Movement Never Lies
Soft Turns: An Installation of Video Works
August 7 – August 21, 2013
Movement Never Lies
Movement does, in fact, lie. Shadows indicate displacement where there is none and time can be visually manipulated to produce fictitious motion that hovers just above the threshold of perception. In a more topographic sense, the migration of flora and fauna over history's span is often adopted as a veritable record of biology's development, but is ultimately misleading. Family histories are inflated with anecdotal travelogia and indigenous plant species turn up in the least suspected places. The intercessor between place and time is movement. And yet…though the two constants (or variables, rather?) of place and time are nearly always associated with each other, they really are separate entities. Changing the place your body is located does not necessarily mean altering the spectrum of time in which you exist. Analogously, spasms in time's continuum, or the dissolution of one's understanding of how time is passing, need not necessarily indicate that movement in space has occurred.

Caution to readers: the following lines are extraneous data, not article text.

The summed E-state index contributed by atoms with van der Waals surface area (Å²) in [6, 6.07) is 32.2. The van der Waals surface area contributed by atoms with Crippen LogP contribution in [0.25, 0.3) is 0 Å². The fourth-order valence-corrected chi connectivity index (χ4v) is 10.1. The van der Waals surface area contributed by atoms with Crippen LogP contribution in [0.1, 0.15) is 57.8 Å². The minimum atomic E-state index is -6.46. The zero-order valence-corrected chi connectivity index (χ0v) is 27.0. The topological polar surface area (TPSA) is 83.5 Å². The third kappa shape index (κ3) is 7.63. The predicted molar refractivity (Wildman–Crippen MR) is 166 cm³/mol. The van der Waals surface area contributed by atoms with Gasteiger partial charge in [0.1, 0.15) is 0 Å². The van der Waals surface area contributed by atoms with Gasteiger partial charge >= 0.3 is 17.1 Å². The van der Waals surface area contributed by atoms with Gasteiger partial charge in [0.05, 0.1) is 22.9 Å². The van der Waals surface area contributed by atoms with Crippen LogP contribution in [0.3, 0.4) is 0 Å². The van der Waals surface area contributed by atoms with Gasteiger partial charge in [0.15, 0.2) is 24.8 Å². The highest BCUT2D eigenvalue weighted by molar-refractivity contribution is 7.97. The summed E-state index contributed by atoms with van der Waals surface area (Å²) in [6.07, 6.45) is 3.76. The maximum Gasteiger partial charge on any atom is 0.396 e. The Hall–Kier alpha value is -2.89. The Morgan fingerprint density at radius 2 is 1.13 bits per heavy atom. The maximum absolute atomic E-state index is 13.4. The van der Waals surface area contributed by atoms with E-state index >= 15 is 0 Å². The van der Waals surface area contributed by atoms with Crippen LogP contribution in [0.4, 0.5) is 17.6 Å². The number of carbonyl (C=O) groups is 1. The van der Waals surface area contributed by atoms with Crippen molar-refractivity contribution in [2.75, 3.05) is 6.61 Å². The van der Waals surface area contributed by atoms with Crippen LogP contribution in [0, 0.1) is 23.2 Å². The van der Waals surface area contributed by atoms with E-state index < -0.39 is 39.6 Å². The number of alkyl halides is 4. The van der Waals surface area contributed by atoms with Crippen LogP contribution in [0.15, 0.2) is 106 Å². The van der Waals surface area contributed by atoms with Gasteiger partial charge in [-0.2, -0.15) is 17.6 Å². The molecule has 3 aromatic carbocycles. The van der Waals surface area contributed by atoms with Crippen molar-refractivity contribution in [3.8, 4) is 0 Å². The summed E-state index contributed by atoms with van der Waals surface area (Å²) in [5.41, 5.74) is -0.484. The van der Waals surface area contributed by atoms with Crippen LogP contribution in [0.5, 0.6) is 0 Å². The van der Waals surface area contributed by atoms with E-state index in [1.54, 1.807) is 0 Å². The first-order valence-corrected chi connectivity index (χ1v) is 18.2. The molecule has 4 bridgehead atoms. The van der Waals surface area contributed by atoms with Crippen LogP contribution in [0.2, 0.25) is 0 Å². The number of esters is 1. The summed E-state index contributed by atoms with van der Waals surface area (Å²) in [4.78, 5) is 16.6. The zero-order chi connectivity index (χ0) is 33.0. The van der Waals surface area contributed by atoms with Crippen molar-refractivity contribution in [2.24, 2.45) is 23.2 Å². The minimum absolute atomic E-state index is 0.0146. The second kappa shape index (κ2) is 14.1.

Temporary states of existence and physical volume-both chronological and spatial-inform Soft Turns' stop motion animations. In conversation, the four selected videos presented here as Movement Never Lies construe transitory states of being as a regard on movement and its chameleon-like nature. "A Passage" (2010), delivered through the interface of a round-edged television screen, counter-poses a convex reflection of the room in which the old-fashioned apparatus sits against the sporadic lateral motion of a projection-the neon blue exterior of a train. The back-grounded scene exudes a hazy lethargy as the leaves on the imaged trees shudder in rebellion of a static red light bulb. Periodic sweeps of the train overlay reflected foliage from the locomotive's own windows atop those in the background, forcing both mirages to participate in a conversation as tenuous as the flight of spores that spreads plant species. Furthering the contemplation of the bounds of self and location, "St. Helena Olive Tree, Extinct 1884-1977, 2013-" (2010), exposes a tremor in this peculiar genus' biological lineage, having gone extinct not once, but twice since 1884. A tightly framed shot of a paper replica-fashioned after the only image of the plant on the internet-hosts an almost ritualistic imprinting and colluding of object and cast shadow. This recalls the Bataillean informe, in which the shadow is an operation set against the figure, fragmenting the plant's body as it temporarily folds and unfolds itself from existence. The tactile crunch of rustling paper becomes evidence for the presence of what would otherwise be a phantom. Sound also pays an important compliment to "Behind the High Grass" (2011), a video presenting alternating views of a moving freight train's exterior and interior. The inert, almost draughtsman-rendered appearance of the car's interior is only accentuated by the muffled plodding of wheels on a track. This simulated vacuum heightens the implausible motion of a panel composited into the bed of the car-a lightbox that once more revisits the visual of trees flickering by. Startling in contrast, the speed and cacophonous noise of short, intermittent segments of the train's exterior racing by dispossess viewers from the reality they are attempting to occupy. The tension set up between varying velocities here is tantamount to that in "Just Add Water" (2007), the fourth and final video in the presentation of Movement Never Lies. Located within the confines of dimly lit, tiled subway tunnels and narrow underground stairwells, water sluggishly fills the pictured space at a pace that is just perceptibly unnatural. This movement enunciates a perverse relationship with the accelerated speed of the debris witnessed coasting across the water's surface, ultimately making the viewer question the scale, time lapse, and material legitimacy of what they are looking at.